Gaited Canada wants to hear from our readers; Write us and let us know what you think about our features, columns and content. What would you like to see more of? What did you love? What did you dislike? Gaited Canada will accept letters that refer to a previously published article, photograph or letter. Letters must include a name, address and signature, and may be edited for publication. Publisher assumes no responsibility for lost or damaged submissions. Name________________________________ Location______________________________ Phone # _____________________________________ Email address _____________________________________ Your breed of horse________________________________ Signature_____________________________ Comment : 250 words or less, attach typed or handwritten submission to this form (or a copy) OR send submission digitally from our website www.gaited.ca
So, after a couple of weeks of pain and mourning, we have picked up the pieces and we are surging full steam ahead.
And theyâ€™re offâ€Ś Hoof Prints of Hope is hitting the road this September long weekend. We will be leaving from Albertaâ€™s Jasper National Park and heading east to Lloydminster. Pieces are falling into place and we are all looking forward to the journey. We have run into a few hitches but nothing we have not been able to overcome. We had a major blow when one of the founders of the ride (Peter Thibodeau) passed away suddenly and unexpectedly in late July. Peter was a major part of our team and it kind of knocked us off our feet for a while. However, Peter would have been very disappointed had we cancelled the ride when he passed.
I can not believe that the start of the ride is so close. Mary will be coming in form Ontario in less than a week. She has been busy fund raising and promoting our event in her part of the world. Jane B is running off her feet trying to finalize the locations where we are staying, and organizing events along the way. Sheri has finished sewing all the purple saddle bags and pommel bags. She will soon be done making our fancy purple rump rugs. (For the horses not for us.) I have been running crazy finishing the PR/Camper bus. I discovered that it takes a long time to paint a 72 passenger bus by hand! We have a great team and everyone has been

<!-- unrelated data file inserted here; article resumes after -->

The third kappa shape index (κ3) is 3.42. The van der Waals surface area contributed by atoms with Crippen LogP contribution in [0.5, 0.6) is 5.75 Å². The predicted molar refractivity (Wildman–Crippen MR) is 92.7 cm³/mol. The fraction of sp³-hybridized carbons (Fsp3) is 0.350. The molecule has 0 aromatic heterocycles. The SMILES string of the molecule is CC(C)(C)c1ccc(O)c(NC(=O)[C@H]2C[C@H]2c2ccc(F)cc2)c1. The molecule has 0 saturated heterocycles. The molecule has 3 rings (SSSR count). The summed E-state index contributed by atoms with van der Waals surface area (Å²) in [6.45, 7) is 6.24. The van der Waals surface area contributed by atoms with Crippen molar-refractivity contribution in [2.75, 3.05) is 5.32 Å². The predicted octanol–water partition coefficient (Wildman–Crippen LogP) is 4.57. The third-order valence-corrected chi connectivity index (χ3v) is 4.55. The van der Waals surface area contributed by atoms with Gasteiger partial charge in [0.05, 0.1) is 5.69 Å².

going like crazy to make this ride a success! I am truly blessed to have friends like this that will put their lives on hold to do something that is so important! I also have to thank their spouses for letting the ladies run away for 6 weeks! The horses are mostly ready for the trip. I would have liked to gotten more miles on them but we have all been so busy it is crazy. We also had a whole lot of rain and all of my riding horses ended up getting scratches from all the mud. There was mud everywhere! Arggh! We have never had as much rain as we have had this summer. Thankfully the rain has stopped, and the pastures have dried up, and the horses are mostly healed. It looks like they are all going to be good to go!
We took two of our horses in to the CTV studio, in downtown Edmonton, for an interview with the Noon Hour News. Jane and I rode the horses around the back lot while we waited for our interview. Incendios and Rico were so good I could not believe it! There were people doing lawn care right where the horses were. Not across the street but within 8-10 feet of the horses! They had riding lawn mowers and weed whippers going with in a few feet of the horses, and none of the equipment operators even bothered to slow down! Amazingly both horses handled it with grace and dignity. They looked down their noses at the equipment, but never even got concerned, not even when the guy went by with the leaf blower to clean the sidewalk!